Considering how little distance it covers, there's a disproportionate amount of stuff happening on 21st Street between Race and Spring Streets. This block is most famous as the home of the Please Touch Museum for decades until its move to Fairmount Park. It's perhaps slightly less famous for its views of the IMAX theater at the Franklin Institute. This blog has visited the block on several occasions, generally to provide updates about the construction of a project at the corner of 21st & Race which seems to have dragged on.
Matzi Builders and Developers tore down an old school district building over two years ago in anticipation of constructing eight large and high-end homes. The project is aptly called the Eight on Race. A year ago, we checked in and saw that four of the eight were framed out. Today, those four homes are approaching completion at last. We're not sure but we're under the impression that at some point construction slowed considerably or stopped entirely. Are we right, people who live near here?
Passing by the other day, we spied workers on the site and foundations for the next round of homes. We'd guess that the developers are asking at least $1.75M per home, though we cannot find any listings for the properties so we don't know for sure. Though we've seen a boom in super-high end homes in recent years, we have no doubt that the developers will find buyers. Location plus huge nice house equals buyers these days.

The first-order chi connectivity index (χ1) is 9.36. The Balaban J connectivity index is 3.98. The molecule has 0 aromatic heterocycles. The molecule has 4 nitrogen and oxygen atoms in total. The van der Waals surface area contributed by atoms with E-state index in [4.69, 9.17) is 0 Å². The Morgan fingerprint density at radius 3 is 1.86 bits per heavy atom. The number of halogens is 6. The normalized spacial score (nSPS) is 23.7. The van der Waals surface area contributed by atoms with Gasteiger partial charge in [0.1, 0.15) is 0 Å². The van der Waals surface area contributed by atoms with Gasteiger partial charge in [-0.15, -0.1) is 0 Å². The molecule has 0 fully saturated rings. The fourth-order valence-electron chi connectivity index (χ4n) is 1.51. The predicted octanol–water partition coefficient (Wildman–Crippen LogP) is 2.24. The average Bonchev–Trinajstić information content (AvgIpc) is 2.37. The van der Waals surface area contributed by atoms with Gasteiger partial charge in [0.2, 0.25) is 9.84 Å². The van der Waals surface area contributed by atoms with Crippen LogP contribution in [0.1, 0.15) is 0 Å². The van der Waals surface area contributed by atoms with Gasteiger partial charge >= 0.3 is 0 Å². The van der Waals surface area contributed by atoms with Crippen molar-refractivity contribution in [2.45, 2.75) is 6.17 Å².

It seems that one of the bigger developers in town have their eye on this block as well. A couple months ago, Philly Mag reported that Toll Brothers had an agreement in place to purchase the former Please Touch Museum building, which we believe is historically certified. According to minutes from several Logan Square Neighborhood Association meetings, Toll met with neighbors a few months ago to present plans to demolish the building and replace it with a five-story building with 35 condos and underground parking. The neighbors did not like this plan. Toll came back at the end of April with a modified plan and the neighbors were still not on board. No word on whether Toll will continue to pursue this project, but it certainly bears watching.
Now onto something more fun. Darling's Cafe closed down awhile back after several years at the corner of 21st & Spring. Recently, Peddler Coffee opened in their place. They describe themselves as a "small lot, single origin, boutique coffee roasting company." They have a nice little shop and some delicious coffee, so you should check 'em out.
We couldn't tell you how they feel about the possible demolition of the handsome building next door, but we imagine they wouldn't object to dozens of new customers. If only there existed some kind of method or technology to "adapt" old buildings and "reuse" them for residential purposes. That way the old building could stick around and the new coffee shop could get some new neighbors.
Ah forget it, we'll never figure out how to do something like that. Dumb idea, sorry.